What have you always wondered about the economy? Tell us

Last call for longest-serving bartender

Marketplace Staff Aug 21, 2009

Last call for longest-serving bartender

Marketplace Staff Aug 21, 2009


Steve Chiotakis: Angelo Cammarata’s been serving drinks to his customers in Pittsburgh for 77 years. The 95-year-old Camm, as his friends call him, is retiring from Cammarata’s Cafe in the next couple of weeks after a Guiness recognition as “world’s longest serving bartender.” He’s with us now to talk about it. Mr. Cammarata, good morning.

Angelo Cammarata: Good morning Steve.

Chiotakis: So, you know 77 years you’ve been doing this, what’s the best part of the job?

Cammarata: The best part of the job is meeting people and serving people and making friends. It’s all friendly. Our customers are all family members.

Chiotakis: You say you like to meet people and talk with people at the bar, was there anything else you wanted to do as a career?

Cammarata: Not really. I am fortunately, or unfortunately, I graduated high school in the midst of the Depression. Nothing was available. My dad had a grocery store. And so beer came back in ’33, and just automatically turned over into selling beer and getting rid of all the groceries.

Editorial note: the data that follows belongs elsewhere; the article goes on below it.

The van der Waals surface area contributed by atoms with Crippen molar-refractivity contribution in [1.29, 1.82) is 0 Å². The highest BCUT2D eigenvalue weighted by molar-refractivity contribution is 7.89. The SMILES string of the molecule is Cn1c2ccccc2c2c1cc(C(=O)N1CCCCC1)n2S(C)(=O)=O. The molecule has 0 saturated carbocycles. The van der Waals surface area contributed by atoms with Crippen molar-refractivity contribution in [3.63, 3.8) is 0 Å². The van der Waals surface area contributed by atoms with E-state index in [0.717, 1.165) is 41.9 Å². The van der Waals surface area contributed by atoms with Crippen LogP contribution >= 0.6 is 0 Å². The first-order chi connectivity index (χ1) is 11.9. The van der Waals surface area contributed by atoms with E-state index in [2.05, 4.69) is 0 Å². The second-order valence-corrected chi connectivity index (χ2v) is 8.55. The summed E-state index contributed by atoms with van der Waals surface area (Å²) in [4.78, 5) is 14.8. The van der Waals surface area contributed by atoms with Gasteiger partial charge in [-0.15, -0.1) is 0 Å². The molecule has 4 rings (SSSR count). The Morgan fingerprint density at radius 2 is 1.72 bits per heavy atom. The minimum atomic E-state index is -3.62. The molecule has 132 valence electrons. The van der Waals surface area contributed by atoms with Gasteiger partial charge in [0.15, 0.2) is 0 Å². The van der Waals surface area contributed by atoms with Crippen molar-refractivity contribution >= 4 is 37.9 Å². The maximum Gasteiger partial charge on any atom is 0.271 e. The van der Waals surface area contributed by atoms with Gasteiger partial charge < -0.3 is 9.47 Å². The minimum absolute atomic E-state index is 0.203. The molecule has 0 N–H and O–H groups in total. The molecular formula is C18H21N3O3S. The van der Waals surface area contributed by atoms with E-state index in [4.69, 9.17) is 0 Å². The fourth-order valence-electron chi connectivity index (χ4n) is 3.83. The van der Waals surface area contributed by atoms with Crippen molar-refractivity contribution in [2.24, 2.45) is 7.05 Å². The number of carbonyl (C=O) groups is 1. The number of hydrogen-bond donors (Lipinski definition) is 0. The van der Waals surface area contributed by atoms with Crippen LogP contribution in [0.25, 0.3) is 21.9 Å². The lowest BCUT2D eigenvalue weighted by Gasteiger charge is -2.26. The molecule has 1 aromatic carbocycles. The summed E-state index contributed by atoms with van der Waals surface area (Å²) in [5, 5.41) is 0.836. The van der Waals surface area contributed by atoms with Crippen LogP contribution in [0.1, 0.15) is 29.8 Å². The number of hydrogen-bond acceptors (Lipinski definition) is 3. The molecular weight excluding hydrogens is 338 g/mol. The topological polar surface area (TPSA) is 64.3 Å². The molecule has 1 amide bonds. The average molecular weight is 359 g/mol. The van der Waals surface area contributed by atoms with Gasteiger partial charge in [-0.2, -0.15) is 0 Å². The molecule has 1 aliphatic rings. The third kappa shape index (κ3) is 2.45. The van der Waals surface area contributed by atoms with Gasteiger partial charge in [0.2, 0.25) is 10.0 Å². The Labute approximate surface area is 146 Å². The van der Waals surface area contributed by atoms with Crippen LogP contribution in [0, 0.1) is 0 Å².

Chiotakis: This was the lifting of prohibition?

Cammarata: The lifting of prohibition, yes. I sold my first bottle of beer two seconds after midnight on April the 7th. We had maybe 15-20 men, persons waiting outside because they knew it. And I took the first case of beer off the beer truck that had been parked in front of our business area and sold a bottle of beer for 10 cents.

Chiotakis: You’ve been selling a lot of beer since. What’s your favorite drink to make?

Cammarata: I’m not a mixologist. You make a gin and tonic, and you make uh…

Chiotakis: The simple stuff?

Cammarata: Yeah, yeah. We’re not a fancy bar, we’re not a big bar. We’re a neighborhood bar.

Chiotakis: What are you looking for in your retirement, sir?

Cammarata: Rest. Peace and rest. My wife is 92 and she doesn’t walk much, so I look after her needs. We look after each other.

Chiotakis: Well Angelo Cammarata joining us from Pittsburgh. Thank you and good luck to you sir.

Cammarata: Thank you.

As a nonprofit news organization, our future depends on listeners like you who believe in the power of public service journalism.

Your investment in Marketplace helps us remain paywall-free and ensures everyone has access to trustworthy, unbiased news and information, regardless of their ability to pay.

Donate today — in any amount — to become a Marketplace Investor. Now more than ever, your commitment makes a difference.